“The district will complete a full evaluation of alternatives and a feasibility study of the preferred alternative in the future before any decision is made on flood control facilities, to include multipurpose facilities,” Small said in an email reply.

    Helton’s study shows there would be little impacts on water rights if flood control structures allowed a flow of 10,000 cubic feet per second to flow through Pueblo during large floods. Water would be released as quickly as possible following the peak flow.

    The study discounted extremely high flows, such as the 1999 or 1965 floods, saying there would be little damage to water rights because the high volume would fill John Martin Reservoir, creating a free river.

    Division Engineer Steve Witte said Kansas concerns must be treated carefully, so a new round of litigation isn’t triggered.

    Witte would like the 2015 flooding to be studied. Flows on Fountain Creek exceeded the 10,000 cfs mark on three occasions during six weeks of elevated flows. John Martin Reservoir did not fill, so it would be an ideal opportunity to explore how flood storage could be administered, he said.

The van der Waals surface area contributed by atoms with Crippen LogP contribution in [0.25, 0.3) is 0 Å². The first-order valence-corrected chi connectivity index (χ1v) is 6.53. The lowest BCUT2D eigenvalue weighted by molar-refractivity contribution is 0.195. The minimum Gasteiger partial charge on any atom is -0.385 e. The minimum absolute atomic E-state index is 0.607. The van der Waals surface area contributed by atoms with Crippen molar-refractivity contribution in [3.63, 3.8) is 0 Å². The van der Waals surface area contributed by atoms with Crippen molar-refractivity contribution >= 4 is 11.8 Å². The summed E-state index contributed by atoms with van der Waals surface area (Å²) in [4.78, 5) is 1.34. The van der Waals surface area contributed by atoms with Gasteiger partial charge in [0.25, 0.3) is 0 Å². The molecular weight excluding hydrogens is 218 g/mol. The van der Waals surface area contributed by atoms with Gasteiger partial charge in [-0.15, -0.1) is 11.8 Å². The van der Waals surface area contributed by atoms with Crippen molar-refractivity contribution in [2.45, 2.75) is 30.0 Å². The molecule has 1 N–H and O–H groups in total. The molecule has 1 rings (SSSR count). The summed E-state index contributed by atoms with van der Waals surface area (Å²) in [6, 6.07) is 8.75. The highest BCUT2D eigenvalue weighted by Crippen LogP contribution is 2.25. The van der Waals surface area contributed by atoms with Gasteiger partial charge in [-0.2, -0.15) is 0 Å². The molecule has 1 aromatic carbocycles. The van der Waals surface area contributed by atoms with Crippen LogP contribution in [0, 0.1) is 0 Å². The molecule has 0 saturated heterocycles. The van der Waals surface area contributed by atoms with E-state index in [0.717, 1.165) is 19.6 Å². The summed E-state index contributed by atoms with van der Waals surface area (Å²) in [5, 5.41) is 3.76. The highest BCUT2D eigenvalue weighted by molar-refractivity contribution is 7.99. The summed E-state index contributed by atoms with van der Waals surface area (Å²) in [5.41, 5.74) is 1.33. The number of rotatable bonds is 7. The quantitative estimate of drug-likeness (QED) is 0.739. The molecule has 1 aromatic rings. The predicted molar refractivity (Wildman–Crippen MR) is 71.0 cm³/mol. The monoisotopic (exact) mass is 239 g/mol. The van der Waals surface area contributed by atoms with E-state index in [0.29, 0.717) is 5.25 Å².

“I think we need to be careful in any scenario to make sure there isn’t some material depletion,” Witte said.

    After the 1999 flood, when Kansas and Colorado were in litigation over the Arkansas River Compact, Kansas raised questions about how such large flows should be divided. Those issues have not been resolved, Witte said.

    Another downstream party, Tri-State Generation and Transmission Association which owns half of the Amity Canal in Prowers County, said more study is needed to determine the damage if water is detained at lower flows and how water would be allocated after a flood.

    The committee looking at the report, which includes some downstream farmers, Kansas, Colorado Springs Utilities, Tri-State and others, will meet again at 10 a.m. Oct. 14 at the Southeastern Colorado Water Conservancy District offices.